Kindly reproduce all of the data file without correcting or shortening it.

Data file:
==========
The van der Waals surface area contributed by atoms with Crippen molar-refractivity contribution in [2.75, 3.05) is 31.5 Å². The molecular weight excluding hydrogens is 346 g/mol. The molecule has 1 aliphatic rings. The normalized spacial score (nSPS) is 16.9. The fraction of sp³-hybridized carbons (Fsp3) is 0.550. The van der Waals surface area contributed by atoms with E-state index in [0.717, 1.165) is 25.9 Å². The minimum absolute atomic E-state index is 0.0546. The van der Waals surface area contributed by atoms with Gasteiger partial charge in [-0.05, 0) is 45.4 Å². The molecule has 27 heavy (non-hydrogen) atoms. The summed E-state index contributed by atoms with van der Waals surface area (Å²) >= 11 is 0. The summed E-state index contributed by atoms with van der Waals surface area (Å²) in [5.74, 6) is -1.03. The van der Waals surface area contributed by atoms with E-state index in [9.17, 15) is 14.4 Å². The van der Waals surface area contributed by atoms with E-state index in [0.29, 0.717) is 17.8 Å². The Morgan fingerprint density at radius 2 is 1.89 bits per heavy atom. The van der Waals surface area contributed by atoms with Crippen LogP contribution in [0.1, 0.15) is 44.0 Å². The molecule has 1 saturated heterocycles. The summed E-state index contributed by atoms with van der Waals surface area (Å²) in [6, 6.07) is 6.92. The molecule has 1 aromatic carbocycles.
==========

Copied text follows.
The van der Waals surface area contributed by atoms with Crippen molar-refractivity contribution in [2.75, 3.05) is 31.5 Å². The molecular weight excluding hydrogens is 346 g/mol. The molecule has 1 aliphatic rings. The normalized spacial score (nSPS) is 16.9. The fraction of sp³-hybridized carbons (Fsp3) is 0.550. The van der Waals surface area contributed by atoms with E-state index in [0.717, 1.165) is 25.9 Å². The minimum absolute atomic E-state index is 0.0546. The van der Waals surface area contributed by atoms with Gasteiger partial charge in [-0.05, 0) is 45.4 Å². The molecule has 27 heavy (non-hydrogen) atoms. The summed E-state index contributed by atoms with van der Waals surface area (Å²) >= 11 is 0. The summed E-state index contributed by atoms with van der Waals surface area (Å²) in [5.74, 6) is -1.03. The van der Waals surface area contributed by atoms with E-state index in [9.17, 15) is 14.4 Å². The van der Waals surface area contributed by atoms with E-state index in [0.29, 0.717) is 17.8 Å². The Morgan fingerprint density at radius 2 is 1.89 bits per heavy atom. The van der Waals surface area contributed by atoms with Crippen LogP contribution in [0.1, 0.15) is 44.0 Å². The molecule has 1 saturated heterocycles. The summed E-state index contributed by atoms with van der Waals surface area (Å²) in [6, 6.07) is 6.92. The molecule has 1 aromatic carbocycles.